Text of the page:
We have gone through three consecutive Sundays of liturgical Ordinary Time reading the Gospel of Saint Mark. The first Sunday we heard how the Baptism of the Lord by Saint John the Baptist took place. The Second Sunday was dedicated, as you will remember, to the last days of the ministry of Saint John the Baptist. The Gospel of the Mass that we are celebrating today tells us how Jesus began to choose the group of faithful followers, the apostles, who would accompany him throughout his life on earth and who would form the nucleus of the Church that Our Lord founded.
The Gospel begins with a short account of the Lord's first preaching. Saint John the Baptist having been imprisoned by King Herod, Jesus decided to go to Galilee. It is there where he begins to preach to the people who were already following in his footsteps to be able to hear his words. He told them: “The time has passed. The kingdom of God is near. Repent and believe the good news! ”
And passing by the lake of Galilee, he saw Simon and his brother Andrew, who were fishermen and were casting their nets into the lake. The first apostles called these two brothers. Later the Lord saw the brothers James and John, sons of Zebedee, and also called them to be part of this group. Although the Lord's call came in an unexpected way, we see the promptness with which these four men responded to Christ.
The first words of Jesus to these men, who, as I have said, already had knowledge of Him, were, "Follow me and I will make you fishers of men." To each one of us also every day the Lord says, “Follow me.” And He tells us even more. He asks us to do so with the promptness and generosity with which Simon Pedro, Andrés, Santiago and Juan did. He asks us to return by his side and we behave like his sons and daughters that we are. We are members of his family. And like all good parents, he only wants us to be happy. That is why he calls us, as he called the apostles, asking us to do so. Let's go on, that we return to his side and avoid all those things and people that could make us leave his side again. That is what conversion means. Every conversion is both a call and a response. Conversion means to leave the wrong path that we have taken, mistakenly or intentionally, and straighten our lives, following the Lord.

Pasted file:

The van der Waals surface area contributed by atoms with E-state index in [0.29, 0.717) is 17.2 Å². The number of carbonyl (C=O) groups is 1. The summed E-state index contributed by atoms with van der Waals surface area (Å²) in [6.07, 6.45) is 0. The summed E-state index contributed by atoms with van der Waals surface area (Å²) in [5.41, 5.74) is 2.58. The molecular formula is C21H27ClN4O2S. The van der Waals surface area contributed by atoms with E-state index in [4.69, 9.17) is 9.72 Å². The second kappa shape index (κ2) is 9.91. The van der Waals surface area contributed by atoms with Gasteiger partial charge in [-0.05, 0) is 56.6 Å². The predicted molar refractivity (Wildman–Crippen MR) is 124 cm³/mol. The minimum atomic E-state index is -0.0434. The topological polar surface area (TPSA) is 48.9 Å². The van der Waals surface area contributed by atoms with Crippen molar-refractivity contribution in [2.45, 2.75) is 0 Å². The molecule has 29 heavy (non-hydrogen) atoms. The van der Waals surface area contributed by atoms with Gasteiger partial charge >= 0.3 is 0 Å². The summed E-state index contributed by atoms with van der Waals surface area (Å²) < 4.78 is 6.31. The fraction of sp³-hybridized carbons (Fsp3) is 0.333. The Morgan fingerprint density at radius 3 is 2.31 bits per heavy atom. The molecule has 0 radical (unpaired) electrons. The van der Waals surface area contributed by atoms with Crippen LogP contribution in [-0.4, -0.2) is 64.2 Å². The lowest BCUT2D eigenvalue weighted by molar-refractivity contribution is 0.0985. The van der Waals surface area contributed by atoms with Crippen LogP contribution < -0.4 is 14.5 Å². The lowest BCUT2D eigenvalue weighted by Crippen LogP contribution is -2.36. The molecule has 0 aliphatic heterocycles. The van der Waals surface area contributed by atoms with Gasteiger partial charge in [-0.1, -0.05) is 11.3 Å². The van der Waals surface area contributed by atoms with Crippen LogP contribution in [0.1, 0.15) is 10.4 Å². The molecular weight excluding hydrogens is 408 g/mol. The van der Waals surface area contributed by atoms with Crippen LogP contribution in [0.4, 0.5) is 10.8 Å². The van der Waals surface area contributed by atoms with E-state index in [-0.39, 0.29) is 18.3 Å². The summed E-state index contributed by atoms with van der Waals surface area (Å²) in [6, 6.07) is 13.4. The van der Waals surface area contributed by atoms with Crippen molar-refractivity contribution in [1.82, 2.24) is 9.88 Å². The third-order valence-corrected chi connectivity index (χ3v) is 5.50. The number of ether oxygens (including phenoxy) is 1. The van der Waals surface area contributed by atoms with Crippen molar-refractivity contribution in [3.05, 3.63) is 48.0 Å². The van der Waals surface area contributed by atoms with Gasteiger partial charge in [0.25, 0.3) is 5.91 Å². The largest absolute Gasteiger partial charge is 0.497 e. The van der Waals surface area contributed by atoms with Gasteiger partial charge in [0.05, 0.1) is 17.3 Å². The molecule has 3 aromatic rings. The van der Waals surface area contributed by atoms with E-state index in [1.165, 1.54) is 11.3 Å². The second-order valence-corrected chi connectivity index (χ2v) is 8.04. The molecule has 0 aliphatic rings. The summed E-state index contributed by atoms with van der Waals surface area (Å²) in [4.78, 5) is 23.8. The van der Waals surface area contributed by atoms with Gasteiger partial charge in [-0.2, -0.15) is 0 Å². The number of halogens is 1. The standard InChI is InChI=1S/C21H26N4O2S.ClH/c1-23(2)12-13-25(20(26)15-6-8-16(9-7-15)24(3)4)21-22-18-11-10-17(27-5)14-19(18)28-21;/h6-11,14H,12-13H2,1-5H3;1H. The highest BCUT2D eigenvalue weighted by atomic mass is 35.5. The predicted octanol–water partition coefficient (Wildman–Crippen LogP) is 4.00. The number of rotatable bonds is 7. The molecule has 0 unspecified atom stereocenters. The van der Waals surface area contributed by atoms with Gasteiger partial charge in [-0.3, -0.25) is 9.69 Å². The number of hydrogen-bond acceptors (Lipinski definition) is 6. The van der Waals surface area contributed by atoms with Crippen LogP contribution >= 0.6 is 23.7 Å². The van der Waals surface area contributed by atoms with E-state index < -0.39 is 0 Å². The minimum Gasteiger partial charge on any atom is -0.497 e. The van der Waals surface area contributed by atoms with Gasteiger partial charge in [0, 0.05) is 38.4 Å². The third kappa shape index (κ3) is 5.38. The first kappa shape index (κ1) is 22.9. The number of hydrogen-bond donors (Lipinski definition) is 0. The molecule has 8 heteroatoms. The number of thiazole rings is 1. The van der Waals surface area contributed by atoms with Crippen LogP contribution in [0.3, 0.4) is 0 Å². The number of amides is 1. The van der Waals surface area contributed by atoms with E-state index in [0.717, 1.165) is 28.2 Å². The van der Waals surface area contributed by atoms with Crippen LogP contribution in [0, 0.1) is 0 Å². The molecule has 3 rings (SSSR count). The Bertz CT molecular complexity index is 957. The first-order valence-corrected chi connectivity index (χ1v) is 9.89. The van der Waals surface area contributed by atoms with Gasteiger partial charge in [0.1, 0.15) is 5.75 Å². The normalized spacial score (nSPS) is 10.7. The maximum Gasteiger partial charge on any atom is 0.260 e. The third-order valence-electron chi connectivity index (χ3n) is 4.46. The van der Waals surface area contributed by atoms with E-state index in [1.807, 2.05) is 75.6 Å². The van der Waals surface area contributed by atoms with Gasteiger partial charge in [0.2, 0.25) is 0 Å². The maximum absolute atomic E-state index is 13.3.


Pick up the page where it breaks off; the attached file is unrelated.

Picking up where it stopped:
Why convert? Saint Paul tells us in the second reading: "Time is running out ... the appearance of this world is about to end." This world is not eternal; it is rather transitory and fleeting. God asks us that in the little time that we have left to live, we believe in his word, we convert, we be faithful to him and we remember that the Kingdom of God is near. For God to convert by word and not by heart and soul, it is not worth it. Soon time passes and we find ourselves face to face with Christ being judged for what we have done or have not done while living on earth. God knows that there are many who are estranged from Him. They adopt immoral behaviors and try to convince everyone that what they do does no harm to anyone and that therefore they are not guilty of anything and have no need of conversion. Perhaps the saddest thing about their behavior is that they try to convince everyone that everything they do is normal and invite other people to imitate them. Little by little, a new immoral morality is being invented in which anything goes and there are no repercussions or punishments for doing things that go against divine law.
Every day of our life, we should make a conscience decision to follow Christ fully. We should also pray for the people we know who hear the Word of God but do not follow Him, the ones who live their lives as if God meant nothing to them. We cannot be like them. We must show, by our way of life and our way of being that, like the apostles, we have heard the Lord's call and have decided to leave all our previous life behind us in order to follow him to the end.
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